2017 marks 200 years since the death of Jane Austen – one of the best-loved English novelists of all time. And to celebrate such an inspirational female figure, both The Royal Mint and the Bank of England have chosen to honour her on a brand new coin and banknote this year.
People power wins
Back in May 2013, a petition to ‘keep a woman on English banknotes’ gained momentum. Over 35,000 people signed the petition after it was announced that Winston Churchill would replace social reformer Elizabeth Fry as the face of the £5 note in 2016. At the time this meant that other than the Queen, there would be no women featuring on English banknotes.
However, it seems that people power has won as Jane Austen will soon become the new face of the polymer £10 note later on this year, replacing Charles Darwin.
It is thought that Jane Austen was already part of the Bank’s plans for the next new note as in a statement the Bank said it was “never the Bank’s intention” that none of the four characters on banknotes would be a woman.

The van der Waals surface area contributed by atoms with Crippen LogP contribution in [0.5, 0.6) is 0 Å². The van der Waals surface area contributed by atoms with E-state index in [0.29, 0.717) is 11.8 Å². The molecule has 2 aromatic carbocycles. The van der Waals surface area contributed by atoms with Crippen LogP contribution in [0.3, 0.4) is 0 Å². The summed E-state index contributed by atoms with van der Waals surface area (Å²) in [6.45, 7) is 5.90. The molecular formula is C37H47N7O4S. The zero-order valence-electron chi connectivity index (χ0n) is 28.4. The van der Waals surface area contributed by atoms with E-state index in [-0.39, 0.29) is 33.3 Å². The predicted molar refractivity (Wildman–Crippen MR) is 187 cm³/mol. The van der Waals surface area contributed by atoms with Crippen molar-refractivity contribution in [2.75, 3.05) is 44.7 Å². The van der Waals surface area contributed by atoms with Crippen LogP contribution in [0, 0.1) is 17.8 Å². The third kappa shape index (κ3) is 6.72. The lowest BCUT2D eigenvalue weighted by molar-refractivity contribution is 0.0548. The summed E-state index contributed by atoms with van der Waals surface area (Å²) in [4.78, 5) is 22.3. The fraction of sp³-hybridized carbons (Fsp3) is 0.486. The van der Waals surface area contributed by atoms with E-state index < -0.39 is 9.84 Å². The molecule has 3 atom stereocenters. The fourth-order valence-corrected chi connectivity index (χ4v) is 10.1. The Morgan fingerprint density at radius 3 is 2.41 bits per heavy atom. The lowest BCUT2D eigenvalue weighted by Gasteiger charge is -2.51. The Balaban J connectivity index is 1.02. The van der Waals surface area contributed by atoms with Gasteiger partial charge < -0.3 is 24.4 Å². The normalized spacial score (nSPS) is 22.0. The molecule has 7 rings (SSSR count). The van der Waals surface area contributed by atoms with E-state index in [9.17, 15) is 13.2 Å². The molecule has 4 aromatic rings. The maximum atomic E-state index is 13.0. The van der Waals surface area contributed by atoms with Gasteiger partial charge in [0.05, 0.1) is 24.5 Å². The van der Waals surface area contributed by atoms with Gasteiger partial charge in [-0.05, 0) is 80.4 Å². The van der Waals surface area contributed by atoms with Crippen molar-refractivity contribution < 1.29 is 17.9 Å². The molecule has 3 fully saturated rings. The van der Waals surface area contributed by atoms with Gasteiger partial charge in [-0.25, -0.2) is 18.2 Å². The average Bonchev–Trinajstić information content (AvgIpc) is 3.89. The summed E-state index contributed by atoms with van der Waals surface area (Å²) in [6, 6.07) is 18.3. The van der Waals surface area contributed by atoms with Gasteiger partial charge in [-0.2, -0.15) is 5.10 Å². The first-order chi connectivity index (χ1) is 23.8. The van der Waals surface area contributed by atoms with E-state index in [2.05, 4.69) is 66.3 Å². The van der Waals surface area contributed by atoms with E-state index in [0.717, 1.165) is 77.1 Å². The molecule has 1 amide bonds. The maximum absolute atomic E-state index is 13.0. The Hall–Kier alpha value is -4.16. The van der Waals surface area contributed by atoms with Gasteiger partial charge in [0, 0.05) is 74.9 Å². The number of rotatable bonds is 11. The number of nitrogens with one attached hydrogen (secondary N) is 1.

The Bank of England have featured characters on their banknotes since 1970 to celebrate individuals that have shaped British thought, innovation, leadership, values and society.
Jane Austen will become the 17th historical figure to feature on a Bank of England note.
So not only will Jane Austen feature on the new £10 note, The Royal Mint also revealed earlier this month that she will also feature on the new 2017 £2 coin. Designed by Dominique Evans, the new £2 features a silhouette of Jane Austen with the dates 1817-2017.
The new £2 coin issued by The Royal Mint has been struck to mark the 200th anniversary of the death of Jane Austen, one of the best-loved English novelists.
This is the first time ever that someone has featured on a circulation coin and banknote at the same time – other than the reigning monarch.
A tiny portrait of Jane Austen also appears on four of the new polymer £5 notes as a microscopic engraving produced by Specialist micro-engraver Graham Short. The collector’s items are said to be worth over £20,000 each and two of the specially produced notes have already been found in South Wales and in the Scottish Borders.
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